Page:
Hi, last night I was data dreaming. Yes, dreaming that all the data in the world was at my disposal with only one key. And that this one key could open any data door imaginable, and that this one key could be used by any 10 year old out there...
Ok, so I woke up, and although it was only a dream, I could not help but to think how the Visual Basic Data Environment Object could evolve into such a key...
How can you use this super simple data access object? Specially if your only 10 years old? Lets find out! This project will have you using 1 DataEnvironment Object quickly doing such things as...
- Connecting to SQL Server 7(1 of MANY Databases)
- Viewing a table
- Executing a stored procedure
- Executing a Query on the fly
- Executing a stored procedure with a parameter
- Returning a recordset
- and whatever else I can think of...
1 Visual Basic 6 Application
1 SQL 7 Server
1 set of hands (to pinch yourself, when you start thinking that you've got to be dreaming...)
Great, now let's start:
First make sure you have a table, or view in your SQL 7 Server that you want to chart. For those of us that have no data available, open the 'Query Analyzer' and copy-paste & execute the following:
(For those who did the chart project, this is actually the same table and data)
---Start SQL commands---
if exists (select * from sysobjects where id = object_id(N'[dbo].[DataTable]') and OBJECTPROPERTY(id, N'IsUserTable') = 1)
drop table [dbo].[DataTable]
CREATE TABLE [dbo].[DataTable] (
[Data_Date] [datetime] NOT NULL ,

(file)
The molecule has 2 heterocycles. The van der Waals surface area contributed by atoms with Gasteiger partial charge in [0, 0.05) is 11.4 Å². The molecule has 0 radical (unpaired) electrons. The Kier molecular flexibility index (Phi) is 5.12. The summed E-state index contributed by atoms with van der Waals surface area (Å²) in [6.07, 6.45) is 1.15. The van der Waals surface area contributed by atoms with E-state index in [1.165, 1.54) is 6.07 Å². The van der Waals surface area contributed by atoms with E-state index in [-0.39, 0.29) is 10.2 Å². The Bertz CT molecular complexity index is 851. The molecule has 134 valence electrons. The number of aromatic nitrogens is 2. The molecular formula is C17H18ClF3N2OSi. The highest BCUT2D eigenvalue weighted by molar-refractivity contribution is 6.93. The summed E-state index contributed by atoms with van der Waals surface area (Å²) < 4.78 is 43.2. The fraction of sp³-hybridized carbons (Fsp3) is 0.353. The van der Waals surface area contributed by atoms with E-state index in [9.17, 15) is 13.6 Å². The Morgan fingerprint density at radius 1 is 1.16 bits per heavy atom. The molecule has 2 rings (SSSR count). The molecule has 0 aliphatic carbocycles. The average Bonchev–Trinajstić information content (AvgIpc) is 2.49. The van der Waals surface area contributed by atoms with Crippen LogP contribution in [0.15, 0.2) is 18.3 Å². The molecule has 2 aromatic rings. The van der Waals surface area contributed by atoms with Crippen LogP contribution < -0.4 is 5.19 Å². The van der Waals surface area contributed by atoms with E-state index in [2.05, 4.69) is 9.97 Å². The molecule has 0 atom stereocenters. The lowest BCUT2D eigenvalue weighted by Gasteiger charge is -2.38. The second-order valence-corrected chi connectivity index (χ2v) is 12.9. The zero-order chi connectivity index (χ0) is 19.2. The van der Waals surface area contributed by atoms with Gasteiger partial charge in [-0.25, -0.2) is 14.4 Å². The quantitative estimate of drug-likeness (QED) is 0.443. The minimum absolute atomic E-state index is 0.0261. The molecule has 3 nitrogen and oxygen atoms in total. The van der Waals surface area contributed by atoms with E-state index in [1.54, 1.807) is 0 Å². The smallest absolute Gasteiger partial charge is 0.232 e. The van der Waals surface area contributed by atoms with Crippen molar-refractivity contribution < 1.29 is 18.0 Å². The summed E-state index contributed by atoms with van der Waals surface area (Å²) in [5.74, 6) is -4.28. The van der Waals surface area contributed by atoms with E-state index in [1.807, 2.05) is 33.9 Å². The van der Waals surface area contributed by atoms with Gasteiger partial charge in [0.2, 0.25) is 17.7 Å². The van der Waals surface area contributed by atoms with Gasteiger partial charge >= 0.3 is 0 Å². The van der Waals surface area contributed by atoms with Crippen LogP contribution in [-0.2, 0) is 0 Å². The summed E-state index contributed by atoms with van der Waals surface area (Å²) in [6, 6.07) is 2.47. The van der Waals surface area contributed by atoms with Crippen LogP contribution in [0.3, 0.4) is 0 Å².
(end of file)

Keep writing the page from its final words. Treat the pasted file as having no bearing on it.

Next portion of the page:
[Data_Value] [int] NOT NULL ,
[Data_Name] [char] (20) NOT NULL
) ON [PRIMARY]
INSERT [dbo].[DataTable] VALUES ('01/01/1999', 10, 'SuperGuyToy')
INSERT [dbo].[DataTable] VALUES ('02/01/1999', 15, 'SuperGuyToy')
INSERT [dbo].[DataTable] VALUES ('03/01/1999', 20, 'SuperGuyToy')
INSERT [dbo].[DataTable] VALUES ('04/01/1999', 13, 'SuperGuyToy')
INSERT [dbo].[DataTable] VALUES ('05/01/1999', 7, 'SuperGuyToy')
INSERT [dbo].[DataTable] VALUES ('06/01/1999', 18, 'SuperGuyToy')
INSERT [dbo].[DataTable] VALUES
('07/01/1999', 19, 'SuperGuyToy')
INSERT [dbo].[DataTable] VALUES ('08/01/1999', 24, 'SuperGuyToy')
INSERT [dbo].[DataTable] VALUES ('09/01/1999', 26, 'SuperGuyToy')
INSERT [dbo].[DataTable] VALUES ('10/01/1999', 32, 'SuperGuyToy')
INSERT [dbo].[DataTable] VALUES ('11/01/1999', 38, 'SuperGuyToy')
INSERT [dbo].[DataTable] VALUES ('12/01/1999', 42, 'SuperGuyToy')
---End SQL commands---
Ok, now that we all have some data in SQL 7, we can open Visual Basic 6 and start getting ready to pinch yourself...
Visual Basic 6:
When you open visual basic, you'll have lot's of projects to choose from like in the picture below:
Don't worry if you don't have all of these, all you really need to open is the "Standard EXE" Project.
Open the "Standard EXE" project.
Ok, now that you have selected the Standard exe project, lets look for the DataEnvironment Object and add it! First go to your components section:
Component & Data Environment selection:
1-) under components we will look for the "Controls" Tab on the top of this window and select it, and look for the Microsoft DataGrid control.
2-) Then under components we will look for the "Designers" Tab on the top of this window and select it, and select the Data Environment designer.
Lastly we will add the Data Environment to the project by selecting it from the Project dropdown menu as shown:
Woohoo!! Now we have just added the Data Environment to our project!! You'll notice that it will be listed with your first form:
Ok, now that we have selected all the items that we need, Lets place 4 command buttons on the Form, a textbox, and our DataGrid Control: